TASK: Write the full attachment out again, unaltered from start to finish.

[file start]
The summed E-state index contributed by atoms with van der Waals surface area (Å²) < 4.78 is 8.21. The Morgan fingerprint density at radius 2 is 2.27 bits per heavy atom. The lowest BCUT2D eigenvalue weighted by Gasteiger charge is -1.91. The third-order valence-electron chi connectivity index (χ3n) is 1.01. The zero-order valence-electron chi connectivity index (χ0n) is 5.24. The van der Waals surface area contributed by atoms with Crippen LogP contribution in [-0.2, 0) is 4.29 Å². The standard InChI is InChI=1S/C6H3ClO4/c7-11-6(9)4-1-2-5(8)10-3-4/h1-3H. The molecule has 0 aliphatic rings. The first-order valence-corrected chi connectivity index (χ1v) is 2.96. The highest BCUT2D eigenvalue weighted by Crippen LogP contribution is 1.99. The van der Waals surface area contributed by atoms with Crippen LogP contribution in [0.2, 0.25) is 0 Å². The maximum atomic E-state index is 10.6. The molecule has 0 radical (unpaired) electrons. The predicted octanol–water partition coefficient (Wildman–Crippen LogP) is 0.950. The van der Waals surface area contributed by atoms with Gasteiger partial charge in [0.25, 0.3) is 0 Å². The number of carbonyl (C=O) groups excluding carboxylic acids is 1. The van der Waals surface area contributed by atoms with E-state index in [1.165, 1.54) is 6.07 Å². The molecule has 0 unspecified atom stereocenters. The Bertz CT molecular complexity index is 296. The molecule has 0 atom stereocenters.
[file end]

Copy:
The summed E-state index contributed by atoms with van der Waals surface area (Å²) < 4.78 is 8.21. The Morgan fingerprint density at radius 2 is 2.27 bits per heavy atom. The lowest BCUT2D eigenvalue weighted by Gasteiger charge is -1.91. The third-order valence-electron chi connectivity index (χ3n) is 1.01. The zero-order valence-electron chi connectivity index (χ0n) is 5.24. The van der Waals surface area contributed by atoms with Crippen LogP contribution in [-0.2, 0) is 4.29 Å². The standard InChI is InChI=1S/C6H3ClO4/c7-11-6(9)4-1-2-5(8)10-3-4/h1-3H. The molecule has 0 aliphatic rings. The first-order valence-corrected chi connectivity index (χ1v) is 2.96. The highest BCUT2D eigenvalue weighted by Crippen LogP contribution is 1.99. The van der Waals surface area contributed by atoms with Crippen LogP contribution in [0.2, 0.25) is 0 Å². The maximum atomic E-state index is 10.6. The molecule has 0 radical (unpaired) electrons. The predicted octanol–water partition coefficient (Wildman–Crippen LogP) is 0.950. The van der Waals surface area contributed by atoms with Gasteiger partial charge in [0.25, 0.3) is 0 Å². The number of carbonyl (C=O) groups excluding carboxylic acids is 1. The van der Waals surface area contributed by atoms with E-state index in [1.165, 1.54) is 6.07 Å². The molecule has 0 unspecified atom stereocenters. The Bertz CT molecular complexity index is 296. The molecule has 0 atom stereocenters.